pivot

How to Learn to Pivot through Failure

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I am reading Kristen Hadeed's book, Permission to Screw Up: How I Learned to Lead by Doing Everything Wrong.  This book has really helped me reflect the last week on how I've developed my own leadership skills through various failures.

As a child growing up, I have always been a perfectionist.  I had to get perfect grades, and excel in everything I set up for myself as a task.  My first failure hit me hard senior year of high school when I was denied admission to the music school I wanted to attend, to become a concert flutist.  I was devastated.

I entered college my freshman year undecided with the hopes that I could re-audition in the spring for fall entry into the music program.  I studied flute with a doctoral student in the hopes to get better.  In the spring, I auditioned again, and again, another denial.

This was also the time I met my mentor, who brought me in to the field of behavior analysis.  Once I experienced the second failure, I pivoted and focused my attention on becoming a Board Certified Behavior Analyst after support and discussion with my mentor (who was also a classically trained musician, and worked on that skill on the side).  Looking back at this time, I felt like it was the biggest failure, and I would never succeed in life.  What it really taught me was when we come up against challenges, we need to learn to pivot our direction (much like hiking when you come to a block in the path, or a cliff, you must pivot your direction around or away from it), so that we do not drown in our failures.  This lesson has come up for me time and time again throughout my practice and development as a leader in the field.

Pivoting is important because it helps us to re-focus our energy on a new project, or new skill to develop.  At this stage in my development, I don't look at failures as failures, but rather as "triggers" to pivot to a new idea or project.  

Want to hear more about my story?  Here’s a podcast I did with Coaching for Leaders host, Dave Stachowiak!

Have your own "failure" experience to share?  Leave a comment below!

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Six Books to Shape Leadership Development

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*Please Note: We are a participant in the Amazon Services LLC Associates Program, an affiliate advertising program designed to provide a means for us to earn fees by linking to Amazon.com and affiliated sites. 

People often ask for book recommendations, especially when it comes to shaping leadership development.  To assist, I've compiled a list of six books that have shaped my leadership development, in the hope that you will also find them helpful!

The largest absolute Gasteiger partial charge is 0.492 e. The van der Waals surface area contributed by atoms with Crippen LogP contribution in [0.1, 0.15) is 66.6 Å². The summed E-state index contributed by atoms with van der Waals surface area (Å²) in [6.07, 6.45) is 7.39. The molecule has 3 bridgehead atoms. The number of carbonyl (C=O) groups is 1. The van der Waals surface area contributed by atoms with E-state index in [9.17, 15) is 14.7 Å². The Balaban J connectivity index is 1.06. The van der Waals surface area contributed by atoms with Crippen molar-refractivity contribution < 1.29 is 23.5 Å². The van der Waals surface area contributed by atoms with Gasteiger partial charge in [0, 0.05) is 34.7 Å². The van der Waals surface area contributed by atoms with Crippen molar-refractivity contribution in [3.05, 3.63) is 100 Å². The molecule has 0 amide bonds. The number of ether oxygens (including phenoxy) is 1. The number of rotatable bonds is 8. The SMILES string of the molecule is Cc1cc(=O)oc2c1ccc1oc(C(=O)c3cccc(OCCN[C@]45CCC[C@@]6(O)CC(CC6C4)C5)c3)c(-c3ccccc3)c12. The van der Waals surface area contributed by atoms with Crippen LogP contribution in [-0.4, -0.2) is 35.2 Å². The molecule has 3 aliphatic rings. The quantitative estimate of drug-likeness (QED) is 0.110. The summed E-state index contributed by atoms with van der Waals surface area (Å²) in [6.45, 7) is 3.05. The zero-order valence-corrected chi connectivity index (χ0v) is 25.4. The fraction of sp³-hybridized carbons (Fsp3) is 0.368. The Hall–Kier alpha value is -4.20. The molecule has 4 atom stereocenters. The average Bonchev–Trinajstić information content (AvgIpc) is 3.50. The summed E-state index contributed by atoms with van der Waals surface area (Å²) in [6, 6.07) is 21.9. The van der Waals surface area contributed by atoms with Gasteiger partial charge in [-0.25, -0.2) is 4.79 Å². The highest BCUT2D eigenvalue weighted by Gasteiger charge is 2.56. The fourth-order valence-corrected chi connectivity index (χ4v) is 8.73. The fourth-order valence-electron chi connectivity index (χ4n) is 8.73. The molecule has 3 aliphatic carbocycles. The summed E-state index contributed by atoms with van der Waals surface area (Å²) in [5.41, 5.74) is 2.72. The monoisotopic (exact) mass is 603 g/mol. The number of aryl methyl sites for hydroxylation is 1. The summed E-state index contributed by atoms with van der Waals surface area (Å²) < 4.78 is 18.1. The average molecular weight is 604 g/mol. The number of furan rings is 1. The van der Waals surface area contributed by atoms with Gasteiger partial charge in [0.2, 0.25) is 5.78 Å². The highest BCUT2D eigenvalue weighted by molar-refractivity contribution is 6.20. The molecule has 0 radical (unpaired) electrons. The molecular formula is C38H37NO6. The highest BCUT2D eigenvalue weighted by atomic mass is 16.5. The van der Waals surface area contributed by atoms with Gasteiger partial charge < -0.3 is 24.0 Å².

1) Pivot by Jenny Blake

This book came for me at a time that I was experiencing a leadership crisis.  I was feeling burned out as a leader, and I needed to figure out how to "pivot" my role in the organization or in my career.  The guidance in this book helped me to structure my daily activities, and create goals with actionable plans.

2) Deep Work by Cal Newport

As a self-proclaimed "multi-tasker," I wore that label as a badge of honor--a behavior that had been reinforced as I moved along in my career.  This book effectively changed that behavior. Newport discusses the benefit of scheduling blocks of time to limit distraction.  Instead of focusing on many "tasks," the blocks of time are guided by your focus on one task at a time that will have a greater impact on your development as a leader. 

3) Good Authority by Jonathan Raymond

This book is probably the only book that I have purchased for people in my organization who I was shaping into leadership positions.  Though Raymond is not a behavior analyst, he illustrates many principles proven through organization behavior management, and illustrates through his stories, the necessities of effective delivery of feedback.  This was incredibly helpful for me as I was developing my staff in their roles.

4) Bringing Out the Best in People: How to Apply the Astonishing Power of Positive Reinforcement by Aubrey C. Daniels

This book was my first primer in leadership development, as I read it during my Master's program, studying Organizational Behavior Management.  Of particular note, this book was the guiding force behind the "Kudos" system I implemented with my direct reports, to shape their behavior interacting with each other in the workplace.

5) The Five Temptations of a CEO by Patrick Lencioni

This book was the book I wish I read when I first entered a leadership position.  Lencioni tells a tale, in a "Christmas Carol"-style to illustrate behaviors to avoid as a leader, and the simple behaviors we should perform while in those roles.  You should also check out the other titles by Lencioni: Four Dysfunctions of a Team and Death by Meeting.

6) Start With Why by Simon Sinek

This book forced me to look at my narrative as I was addressing my staff.  Instead of focusing on statements such as "We need you to..." and "We have to do x or z," it helped me to think about crafting a narrative for my staff when discussing protocols and instructions, to show the larger picture of why we were doing what we were doing.  This was also the book that helped me narrow down a mission statement for my organization, and to use that mission to guide our "daily huddles."

Have any additional books to add?  Leave a comment below!

 

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